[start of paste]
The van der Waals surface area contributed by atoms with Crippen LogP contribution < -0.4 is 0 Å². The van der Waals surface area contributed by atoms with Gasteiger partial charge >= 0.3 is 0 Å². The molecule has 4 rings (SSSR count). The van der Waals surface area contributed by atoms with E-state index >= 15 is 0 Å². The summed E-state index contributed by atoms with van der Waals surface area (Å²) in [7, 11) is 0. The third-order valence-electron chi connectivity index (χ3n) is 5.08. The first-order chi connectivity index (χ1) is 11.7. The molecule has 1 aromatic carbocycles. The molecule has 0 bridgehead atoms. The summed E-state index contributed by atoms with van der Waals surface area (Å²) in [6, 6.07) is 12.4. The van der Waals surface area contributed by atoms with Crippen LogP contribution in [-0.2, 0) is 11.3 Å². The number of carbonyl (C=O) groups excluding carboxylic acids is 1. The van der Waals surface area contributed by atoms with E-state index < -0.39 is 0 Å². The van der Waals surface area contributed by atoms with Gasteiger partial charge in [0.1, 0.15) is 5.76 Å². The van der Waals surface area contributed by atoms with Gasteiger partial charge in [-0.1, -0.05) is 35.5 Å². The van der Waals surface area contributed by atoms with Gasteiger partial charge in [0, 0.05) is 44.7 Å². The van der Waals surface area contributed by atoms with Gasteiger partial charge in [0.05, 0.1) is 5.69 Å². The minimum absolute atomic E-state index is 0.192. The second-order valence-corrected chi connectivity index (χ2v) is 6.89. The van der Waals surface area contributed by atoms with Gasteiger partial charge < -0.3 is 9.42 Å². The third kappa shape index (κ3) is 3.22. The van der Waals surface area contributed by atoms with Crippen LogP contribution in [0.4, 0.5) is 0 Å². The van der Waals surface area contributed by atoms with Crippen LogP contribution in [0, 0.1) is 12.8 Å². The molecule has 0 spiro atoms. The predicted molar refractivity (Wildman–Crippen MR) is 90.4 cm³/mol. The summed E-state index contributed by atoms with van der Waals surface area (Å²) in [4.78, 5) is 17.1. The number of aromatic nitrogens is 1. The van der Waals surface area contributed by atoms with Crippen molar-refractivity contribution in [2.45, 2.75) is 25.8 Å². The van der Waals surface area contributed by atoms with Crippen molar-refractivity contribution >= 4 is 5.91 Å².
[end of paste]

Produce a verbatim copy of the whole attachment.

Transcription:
The van der Waals surface area contributed by atoms with Crippen LogP contribution < -0.4 is 0 Å². The van der Waals surface area contributed by atoms with Gasteiger partial charge >= 0.3 is 0 Å². The molecule has 4 rings (SSSR count). The van der Waals surface area contributed by atoms with E-state index >= 15 is 0 Å². The summed E-state index contributed by atoms with van der Waals surface area (Å²) in [7, 11) is 0. The third-order valence-electron chi connectivity index (χ3n) is 5.08. The first-order chi connectivity index (χ1) is 11.7. The molecule has 1 aromatic carbocycles. The molecule has 0 bridgehead atoms. The summed E-state index contributed by atoms with van der Waals surface area (Å²) in [6, 6.07) is 12.4. The van der Waals surface area contributed by atoms with Crippen LogP contribution in [-0.2, 0) is 11.3 Å². The number of carbonyl (C=O) groups excluding carboxylic acids is 1. The van der Waals surface area contributed by atoms with E-state index < -0.39 is 0 Å². The van der Waals surface area contributed by atoms with Gasteiger partial charge in [0.1, 0.15) is 5.76 Å². The van der Waals surface area contributed by atoms with Gasteiger partial charge in [-0.1, -0.05) is 35.5 Å². The van der Waals surface area contributed by atoms with Gasteiger partial charge in [0, 0.05) is 44.7 Å². The van der Waals surface area contributed by atoms with Gasteiger partial charge in [0.05, 0.1) is 5.69 Å². The minimum absolute atomic E-state index is 0.192. The second-order valence-corrected chi connectivity index (χ2v) is 6.89. The van der Waals surface area contributed by atoms with Gasteiger partial charge < -0.3 is 9.42 Å². The third kappa shape index (κ3) is 3.22. The van der Waals surface area contributed by atoms with Crippen LogP contribution in [0.4, 0.5) is 0 Å². The van der Waals surface area contributed by atoms with Crippen LogP contribution in [0, 0.1) is 12.8 Å². The molecule has 0 spiro atoms. The predicted molar refractivity (Wildman–Crippen MR) is 90.4 cm³/mol. The summed E-state index contributed by atoms with van der Waals surface area (Å²) in [4.78, 5) is 17.1. The number of aromatic nitrogens is 1. The van der Waals surface area contributed by atoms with Crippen molar-refractivity contribution in [2.45, 2.75) is 25.8 Å². The van der Waals surface area contributed by atoms with Crippen molar-refractivity contribution >= 4 is 5.91 Å².